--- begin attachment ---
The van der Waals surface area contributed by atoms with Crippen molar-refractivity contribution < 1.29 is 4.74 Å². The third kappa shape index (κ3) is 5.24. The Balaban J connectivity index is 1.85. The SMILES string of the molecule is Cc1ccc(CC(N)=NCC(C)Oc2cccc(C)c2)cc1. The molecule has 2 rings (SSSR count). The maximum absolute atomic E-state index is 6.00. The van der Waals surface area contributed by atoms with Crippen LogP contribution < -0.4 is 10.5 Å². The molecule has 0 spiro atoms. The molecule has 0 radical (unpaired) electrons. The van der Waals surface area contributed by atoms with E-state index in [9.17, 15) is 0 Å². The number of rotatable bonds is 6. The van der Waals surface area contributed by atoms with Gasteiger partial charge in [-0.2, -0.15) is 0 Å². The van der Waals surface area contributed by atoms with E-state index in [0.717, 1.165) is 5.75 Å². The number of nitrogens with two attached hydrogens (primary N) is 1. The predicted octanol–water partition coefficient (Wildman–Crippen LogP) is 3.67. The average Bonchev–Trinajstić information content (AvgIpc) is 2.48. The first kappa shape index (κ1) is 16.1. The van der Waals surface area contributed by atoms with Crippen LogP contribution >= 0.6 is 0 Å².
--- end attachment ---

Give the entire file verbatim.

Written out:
The van der Waals surface area contributed by atoms with Crippen molar-refractivity contribution < 1.29 is 4.74 Å². The third kappa shape index (κ3) is 5.24. The Balaban J connectivity index is 1.85. The SMILES string of the molecule is Cc1ccc(CC(N)=NCC(C)Oc2cccc(C)c2)cc1. The molecule has 2 rings (SSSR count). The maximum absolute atomic E-state index is 6.00. The van der Waals surface area contributed by atoms with Crippen LogP contribution < -0.4 is 10.5 Å². The molecule has 0 spiro atoms. The molecule has 0 radical (unpaired) electrons. The van der Waals surface area contributed by atoms with E-state index in [9.17, 15) is 0 Å². The number of rotatable bonds is 6. The van der Waals surface area contributed by atoms with Gasteiger partial charge in [-0.2, -0.15) is 0 Å². The van der Waals surface area contributed by atoms with E-state index in [0.717, 1.165) is 5.75 Å². The number of nitrogens with two attached hydrogens (primary N) is 1. The predicted octanol–water partition coefficient (Wildman–Crippen LogP) is 3.67. The average Bonchev–Trinajstić information content (AvgIpc) is 2.48. The first kappa shape index (κ1) is 16.1. The van der Waals surface area contributed by atoms with Crippen LogP contribution >= 0.6 is 0 Å².